Christlike leaders? Does Jesus really address the topic? Is he practical? Does the Bible provide better, more realistic leadership models? Yet, that call to Christlikeness remains and I would suggest that it is here that we will begin to find a voice in our postmodern, post Christian world and a foundation for beginning to speak of metanarrative within the context of pluralism. Crucial to this conversation are some basic theological characteristics of leadership born out of a missional engagement.
I. The primary identity of a leader is one who hears.
Leaders are expected to lead, while we provide input. But what voice shapes the vision? Jesus operated as one who acted on what he had heard. First his Father spoke. Then Jesus acted. While we too encourage leaders to listen, the unanswered question is, are they able to hear? Most of us are like a young Samuel who heard a voice but was unable to recognize the speaker. Leadership formation must involve teaching people how to hear in order to enter into God’s vision. As a consequence, one of the key disciplines of leadership is contemplative prayer. Kingdom leaders regularly put themselves in places where they are able to hear God and to work with people who can help them recognize the voice.
II. The posture of a leader is that of a servant.
This is Jesus’ primary metaphor. He is the washer of feet. Leadership is fundamentally an issue of character, a posture of humility. Only if we identify ourselves as people who hear is this possible. Only if the vision is not mine, if my ego is not tied up in the success of the venture, can I adopt this posture. We are talking about humility of character that is able to take all of one’s gifts and powers and put them in the service of another’s cause. Since it is God who is acting, outcomes may surprise. Since I do not define success, I refuse to force outcomes. Rather as a leader I continue to listen and to put myself in a place where I am prepared to respond to what I hear.
III. The task of a leader is obedience.
Leaders lead. Structural accountability for performance issues is acceptable, but can we be effective if we see ourselves as under authority? To live in obedience to God can only be worked out by choosing to enter into relationships where we become accountable to others for character growth. Only in this way are we able to keep from confusing our voice for that of God. Only regular practice of the discipline of confession and forgiveness makes this type of life possible. In recognizing and naming our sin and failure we help to shape communities that are open and growing in accountability.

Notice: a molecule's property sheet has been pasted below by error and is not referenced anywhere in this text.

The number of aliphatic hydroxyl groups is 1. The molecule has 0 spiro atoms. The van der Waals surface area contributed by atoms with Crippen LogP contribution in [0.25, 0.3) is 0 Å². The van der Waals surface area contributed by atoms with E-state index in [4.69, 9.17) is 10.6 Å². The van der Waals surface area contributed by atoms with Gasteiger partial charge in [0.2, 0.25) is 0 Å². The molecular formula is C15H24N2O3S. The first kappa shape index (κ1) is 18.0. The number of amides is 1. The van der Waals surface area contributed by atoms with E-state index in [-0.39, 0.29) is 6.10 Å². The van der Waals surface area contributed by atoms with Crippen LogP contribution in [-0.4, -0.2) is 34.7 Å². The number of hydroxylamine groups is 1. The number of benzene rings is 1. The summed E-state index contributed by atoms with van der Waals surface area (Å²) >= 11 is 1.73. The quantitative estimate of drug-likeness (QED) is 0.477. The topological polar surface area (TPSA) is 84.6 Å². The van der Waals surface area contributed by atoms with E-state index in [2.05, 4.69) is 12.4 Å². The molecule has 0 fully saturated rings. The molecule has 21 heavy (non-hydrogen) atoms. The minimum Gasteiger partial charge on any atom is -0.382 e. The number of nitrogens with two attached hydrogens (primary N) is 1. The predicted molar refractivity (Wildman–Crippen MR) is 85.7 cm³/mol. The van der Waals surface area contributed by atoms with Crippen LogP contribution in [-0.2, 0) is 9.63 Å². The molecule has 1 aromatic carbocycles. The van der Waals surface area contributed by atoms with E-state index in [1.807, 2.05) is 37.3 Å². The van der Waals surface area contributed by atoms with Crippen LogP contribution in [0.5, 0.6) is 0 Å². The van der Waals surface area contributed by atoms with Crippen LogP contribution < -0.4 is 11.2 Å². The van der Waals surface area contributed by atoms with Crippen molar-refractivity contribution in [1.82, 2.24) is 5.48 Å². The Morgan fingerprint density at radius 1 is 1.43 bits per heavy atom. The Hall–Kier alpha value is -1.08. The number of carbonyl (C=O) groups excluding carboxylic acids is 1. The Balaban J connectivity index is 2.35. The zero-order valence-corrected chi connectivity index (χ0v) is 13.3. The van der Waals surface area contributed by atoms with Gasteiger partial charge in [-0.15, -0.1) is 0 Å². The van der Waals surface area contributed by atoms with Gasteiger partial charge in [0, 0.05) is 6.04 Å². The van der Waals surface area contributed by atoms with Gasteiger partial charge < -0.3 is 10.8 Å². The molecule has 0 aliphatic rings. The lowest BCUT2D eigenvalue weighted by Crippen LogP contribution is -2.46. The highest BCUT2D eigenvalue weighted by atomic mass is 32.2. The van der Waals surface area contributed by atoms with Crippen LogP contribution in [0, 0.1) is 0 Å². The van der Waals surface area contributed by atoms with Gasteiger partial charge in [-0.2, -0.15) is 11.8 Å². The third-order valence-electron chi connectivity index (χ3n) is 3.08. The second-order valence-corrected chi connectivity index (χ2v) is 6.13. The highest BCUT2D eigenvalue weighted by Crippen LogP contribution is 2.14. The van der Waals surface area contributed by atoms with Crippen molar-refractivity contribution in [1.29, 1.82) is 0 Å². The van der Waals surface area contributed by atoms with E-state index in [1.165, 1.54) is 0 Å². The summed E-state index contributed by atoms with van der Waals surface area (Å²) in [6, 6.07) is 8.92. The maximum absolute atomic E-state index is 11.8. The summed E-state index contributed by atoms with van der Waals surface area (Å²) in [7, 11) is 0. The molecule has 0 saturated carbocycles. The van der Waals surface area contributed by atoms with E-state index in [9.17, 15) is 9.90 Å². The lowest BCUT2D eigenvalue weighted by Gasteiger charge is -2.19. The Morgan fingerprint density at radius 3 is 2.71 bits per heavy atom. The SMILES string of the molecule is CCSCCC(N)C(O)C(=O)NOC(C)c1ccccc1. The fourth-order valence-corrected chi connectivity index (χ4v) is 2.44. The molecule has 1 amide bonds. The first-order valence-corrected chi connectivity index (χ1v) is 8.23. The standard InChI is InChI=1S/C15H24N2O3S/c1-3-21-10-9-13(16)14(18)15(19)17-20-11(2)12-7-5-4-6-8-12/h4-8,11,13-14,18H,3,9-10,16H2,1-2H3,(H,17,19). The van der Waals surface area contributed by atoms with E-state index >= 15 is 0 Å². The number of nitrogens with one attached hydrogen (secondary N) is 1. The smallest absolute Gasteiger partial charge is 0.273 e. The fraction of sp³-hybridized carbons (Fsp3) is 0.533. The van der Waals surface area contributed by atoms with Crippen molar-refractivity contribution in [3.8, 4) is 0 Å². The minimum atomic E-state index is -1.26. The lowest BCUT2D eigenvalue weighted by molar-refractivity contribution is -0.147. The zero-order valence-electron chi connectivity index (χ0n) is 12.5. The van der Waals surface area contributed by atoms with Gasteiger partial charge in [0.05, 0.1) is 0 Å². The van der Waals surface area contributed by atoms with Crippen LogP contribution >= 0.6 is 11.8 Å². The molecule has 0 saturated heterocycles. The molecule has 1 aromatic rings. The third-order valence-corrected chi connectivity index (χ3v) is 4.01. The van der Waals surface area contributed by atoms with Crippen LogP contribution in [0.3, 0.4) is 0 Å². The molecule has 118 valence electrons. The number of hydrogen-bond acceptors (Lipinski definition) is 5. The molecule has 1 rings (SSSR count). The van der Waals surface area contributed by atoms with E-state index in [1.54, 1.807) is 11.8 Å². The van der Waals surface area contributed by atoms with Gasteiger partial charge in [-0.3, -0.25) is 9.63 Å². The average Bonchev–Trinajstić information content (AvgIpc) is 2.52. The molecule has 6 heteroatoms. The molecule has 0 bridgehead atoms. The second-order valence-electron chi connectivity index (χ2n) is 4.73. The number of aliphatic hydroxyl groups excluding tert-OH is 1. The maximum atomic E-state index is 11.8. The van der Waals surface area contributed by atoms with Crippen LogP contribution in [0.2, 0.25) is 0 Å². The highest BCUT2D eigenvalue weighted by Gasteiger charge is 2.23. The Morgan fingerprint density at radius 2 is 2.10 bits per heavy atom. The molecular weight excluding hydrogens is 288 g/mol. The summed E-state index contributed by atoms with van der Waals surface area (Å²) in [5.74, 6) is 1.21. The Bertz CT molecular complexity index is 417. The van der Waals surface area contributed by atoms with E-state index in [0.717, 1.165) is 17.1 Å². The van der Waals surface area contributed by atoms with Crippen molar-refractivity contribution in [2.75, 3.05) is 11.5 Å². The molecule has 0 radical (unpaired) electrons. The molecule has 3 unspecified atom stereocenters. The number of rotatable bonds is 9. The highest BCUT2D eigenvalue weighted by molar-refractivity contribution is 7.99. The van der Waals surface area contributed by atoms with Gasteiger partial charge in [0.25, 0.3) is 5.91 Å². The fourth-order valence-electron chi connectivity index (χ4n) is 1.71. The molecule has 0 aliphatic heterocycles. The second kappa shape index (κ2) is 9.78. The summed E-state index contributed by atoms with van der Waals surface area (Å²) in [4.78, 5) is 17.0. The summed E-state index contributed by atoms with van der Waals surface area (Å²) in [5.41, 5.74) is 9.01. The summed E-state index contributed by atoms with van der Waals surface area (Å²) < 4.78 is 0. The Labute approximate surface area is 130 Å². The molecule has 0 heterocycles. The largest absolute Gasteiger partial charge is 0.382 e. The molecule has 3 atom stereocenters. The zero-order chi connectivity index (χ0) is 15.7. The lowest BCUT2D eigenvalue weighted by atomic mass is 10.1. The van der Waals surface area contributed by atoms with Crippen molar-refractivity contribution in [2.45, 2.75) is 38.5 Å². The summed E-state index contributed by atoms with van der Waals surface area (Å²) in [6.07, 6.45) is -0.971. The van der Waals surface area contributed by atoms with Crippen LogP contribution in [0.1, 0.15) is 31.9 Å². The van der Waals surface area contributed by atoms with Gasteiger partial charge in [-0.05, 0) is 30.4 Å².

IV. The goal of a leader is to live as a servant of the mission dei.
A commitment to personal and corporate transformation marks the missional leader. The "good news" is of the Kingdom of God, something much bigger than the Church. Recognizing that God is at work in every corner of the world, including institutions and structures, these leaders understand that no place stands outside of the work of grace. They endeavour to discern where God is at work and, with the community of faith, to enter into it. This means working for reconciliation, seeing possibilities that are not yet visible to others. One can only achieve this with a commitment to theological reflection as a spiritual discipline and to an ongoing dialogue with culture, rooted in a clear understanding of the Kingdom.
V. The location of a leader is identified by incarnation.
Rooted in the words of Jesus "as the Father has sent me, so send I you," incarnation is a simple, powerful call identifying us as sent out ones. Leave those places of safety and comfort, places of belonging that we call home. Following the example of Christ, the leader, willing engaging risk, leads the community out into the world. If Jesus’ life and ministry provide the shape of our own, there is an engagement at the deepest levels of both power and brokenness. As suffering, death and resurrection form a part of this engagement; the community of faith will need a leader who shares their location.
VI. The style of a leader is unique.
Each missional leader is a part of a unique leadership team. No one person has all of the gifts needed to exercise effective kingdom leadership. Recognizing that God gives gifts to all people, they understand leadership as a team endeavour. Also, knowing that a natural instinct is to emulate our own models, a missional leader is committed to short-circuiting this. They strive to nurture the unique and creative gifts in others through the practice of the ancient skills of mentoring and spiritual direction.
[This article first appeared in the Tyndale Centre For Leadership Newsletter, June, 2005.]